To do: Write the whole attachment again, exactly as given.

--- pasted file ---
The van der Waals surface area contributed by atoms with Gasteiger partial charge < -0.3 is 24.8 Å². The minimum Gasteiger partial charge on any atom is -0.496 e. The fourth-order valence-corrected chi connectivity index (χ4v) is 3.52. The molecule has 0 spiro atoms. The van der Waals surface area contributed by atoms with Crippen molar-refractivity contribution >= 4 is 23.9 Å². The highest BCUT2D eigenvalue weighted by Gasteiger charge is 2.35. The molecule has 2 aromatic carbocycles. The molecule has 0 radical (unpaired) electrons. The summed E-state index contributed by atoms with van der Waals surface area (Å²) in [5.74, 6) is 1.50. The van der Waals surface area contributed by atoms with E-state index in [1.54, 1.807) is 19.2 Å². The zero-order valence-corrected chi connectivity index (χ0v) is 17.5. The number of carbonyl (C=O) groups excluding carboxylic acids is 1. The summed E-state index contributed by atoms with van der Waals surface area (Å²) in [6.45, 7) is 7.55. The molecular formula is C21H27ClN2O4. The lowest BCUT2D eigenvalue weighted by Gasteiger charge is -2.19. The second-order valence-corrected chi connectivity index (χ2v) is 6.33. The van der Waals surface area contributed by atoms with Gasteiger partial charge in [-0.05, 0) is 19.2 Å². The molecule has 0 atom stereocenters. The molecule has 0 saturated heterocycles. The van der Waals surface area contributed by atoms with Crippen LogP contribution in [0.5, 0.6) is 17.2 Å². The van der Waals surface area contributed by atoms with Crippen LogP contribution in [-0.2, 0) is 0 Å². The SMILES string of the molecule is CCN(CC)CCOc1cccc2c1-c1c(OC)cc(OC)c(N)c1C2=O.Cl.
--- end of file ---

The van der Waals surface area contributed by atoms with Gasteiger partial charge < -0.3 is 24.8 Å². The minimum Gasteiger partial charge on any atom is -0.496 e. The fourth-order valence-corrected chi connectivity index (χ4v) is 3.52. The molecule has 0 spiro atoms. The van der Waals surface area contributed by atoms with Crippen molar-refractivity contribution >= 4 is 23.9 Å². The highest BCUT2D eigenvalue weighted by Gasteiger charge is 2.35. The molecule has 2 aromatic carbocycles. The molecule has 0 radical (unpaired) electrons. The summed E-state index contributed by atoms with van der Waals surface area (Å²) in [5.74, 6) is 1.50. The van der Waals surface area contributed by atoms with E-state index in [1.54, 1.807) is 19.2 Å². The zero-order valence-corrected chi connectivity index (χ0v) is 17.5. The number of carbonyl (C=O) groups excluding carboxylic acids is 1. The summed E-state index contributed by atoms with van der Waals surface area (Å²) in [6.45, 7) is 7.55. The molecular formula is C21H27ClN2O4. The lowest BCUT2D eigenvalue weighted by Gasteiger charge is -2.19. The second-order valence-corrected chi connectivity index (χ2v) is 6.33. The van der Waals surface area contributed by atoms with Gasteiger partial charge in [-0.05, 0) is 19.2 Å². The molecule has 0 atom stereocenters. The molecule has 0 saturated heterocycles. The van der Waals surface area contributed by atoms with Crippen LogP contribution in [0.5, 0.6) is 17.2 Å². The van der Waals surface area contributed by atoms with Crippen LogP contribution in [-0.2, 0) is 0 Å². The SMILES string of the molecule is CCN(CC)CCOc1cccc2c1-c1c(OC)cc(OC)c(N)c1C2=O.Cl.